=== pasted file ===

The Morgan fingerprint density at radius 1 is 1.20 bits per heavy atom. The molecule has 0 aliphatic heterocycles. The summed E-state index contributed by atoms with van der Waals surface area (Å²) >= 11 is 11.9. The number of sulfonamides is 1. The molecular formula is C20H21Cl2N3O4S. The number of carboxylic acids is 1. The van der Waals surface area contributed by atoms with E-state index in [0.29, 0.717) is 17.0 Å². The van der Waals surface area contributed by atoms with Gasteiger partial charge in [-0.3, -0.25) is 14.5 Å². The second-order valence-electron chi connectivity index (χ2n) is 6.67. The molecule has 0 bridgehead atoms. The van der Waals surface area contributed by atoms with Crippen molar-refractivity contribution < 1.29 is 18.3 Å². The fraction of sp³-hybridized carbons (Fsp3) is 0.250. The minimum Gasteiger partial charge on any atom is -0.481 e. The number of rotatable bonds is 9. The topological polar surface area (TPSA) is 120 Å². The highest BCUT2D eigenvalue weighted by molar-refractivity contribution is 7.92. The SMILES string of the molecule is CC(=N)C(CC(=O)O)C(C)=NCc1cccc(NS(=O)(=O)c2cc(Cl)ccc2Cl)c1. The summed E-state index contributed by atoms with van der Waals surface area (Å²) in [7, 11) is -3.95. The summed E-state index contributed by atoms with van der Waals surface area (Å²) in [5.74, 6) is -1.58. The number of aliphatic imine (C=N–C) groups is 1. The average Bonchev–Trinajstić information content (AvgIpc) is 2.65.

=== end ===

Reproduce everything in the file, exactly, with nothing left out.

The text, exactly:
The Morgan fingerprint density at radius 1 is 1.20 bits per heavy atom. The molecule has 0 aliphatic heterocycles. The summed E-state index contributed by atoms with van der Waals surface area (Å²) >= 11 is 11.9. The number of sulfonamides is 1. The molecular formula is C20H21Cl2N3O4S. The number of carboxylic acids is 1. The van der Waals surface area contributed by atoms with E-state index in [0.29, 0.717) is 17.0 Å². The van der Waals surface area contributed by atoms with Gasteiger partial charge in [-0.3, -0.25) is 14.5 Å². The second-order valence-electron chi connectivity index (χ2n) is 6.67. The molecule has 0 bridgehead atoms. The van der Waals surface area contributed by atoms with Crippen molar-refractivity contribution < 1.29 is 18.3 Å². The fraction of sp³-hybridized carbons (Fsp3) is 0.250. The minimum Gasteiger partial charge on any atom is -0.481 e. The number of rotatable bonds is 9. The topological polar surface area (TPSA) is 120 Å². The highest BCUT2D eigenvalue weighted by molar-refractivity contribution is 7.92. The SMILES string of the molecule is CC(=N)C(CC(=O)O)C(C)=NCc1cccc(NS(=O)(=O)c2cc(Cl)ccc2Cl)c1. The summed E-state index contributed by atoms with van der Waals surface area (Å²) in [7, 11) is -3.95. The summed E-state index contributed by atoms with van der Waals surface area (Å²) in [5.74, 6) is -1.58. The number of aliphatic imine (C=N–C) groups is 1. The average Bonchev–Trinajstić information content (AvgIpc) is 2.65.